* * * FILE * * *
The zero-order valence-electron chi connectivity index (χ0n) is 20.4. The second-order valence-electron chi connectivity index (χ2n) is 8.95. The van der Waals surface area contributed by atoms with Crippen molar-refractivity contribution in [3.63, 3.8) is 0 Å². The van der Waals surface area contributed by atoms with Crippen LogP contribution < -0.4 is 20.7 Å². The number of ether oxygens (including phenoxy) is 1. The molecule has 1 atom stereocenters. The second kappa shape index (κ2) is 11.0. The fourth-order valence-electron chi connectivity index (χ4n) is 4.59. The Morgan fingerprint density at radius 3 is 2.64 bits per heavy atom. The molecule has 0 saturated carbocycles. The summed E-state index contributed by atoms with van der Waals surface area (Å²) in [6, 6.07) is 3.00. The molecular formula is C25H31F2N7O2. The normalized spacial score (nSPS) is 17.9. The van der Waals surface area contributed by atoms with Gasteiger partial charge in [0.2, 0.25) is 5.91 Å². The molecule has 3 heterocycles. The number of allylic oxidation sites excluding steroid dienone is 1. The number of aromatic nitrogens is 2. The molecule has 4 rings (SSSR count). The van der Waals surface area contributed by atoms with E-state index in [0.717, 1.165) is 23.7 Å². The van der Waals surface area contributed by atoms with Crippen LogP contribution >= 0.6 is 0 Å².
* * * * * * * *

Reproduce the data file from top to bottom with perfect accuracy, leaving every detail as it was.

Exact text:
The zero-order valence-electron chi connectivity index (χ0n) is 20.4. The second-order valence-electron chi connectivity index (χ2n) is 8.95. The van der Waals surface area contributed by atoms with Crippen molar-refractivity contribution in [3.63, 3.8) is 0 Å². The van der Waals surface area contributed by atoms with Crippen LogP contribution < -0.4 is 20.7 Å². The number of ether oxygens (including phenoxy) is 1. The molecule has 1 atom stereocenters. The second kappa shape index (κ2) is 11.0. The fourth-order valence-electron chi connectivity index (χ4n) is 4.59. The Morgan fingerprint density at radius 3 is 2.64 bits per heavy atom. The molecule has 0 saturated carbocycles. The summed E-state index contributed by atoms with van der Waals surface area (Å²) in [6, 6.07) is 3.00. The molecular formula is C25H31F2N7O2. The normalized spacial score (nSPS) is 17.9. The van der Waals surface area contributed by atoms with Gasteiger partial charge in [0.2, 0.25) is 5.91 Å². The molecule has 3 heterocycles. The number of allylic oxidation sites excluding steroid dienone is 1. The number of aromatic nitrogens is 2. The molecule has 4 rings (SSSR count). The van der Waals surface area contributed by atoms with E-state index in [0.717, 1.165) is 23.7 Å². The van der Waals surface area contributed by atoms with Crippen LogP contribution >= 0.6 is 0 Å².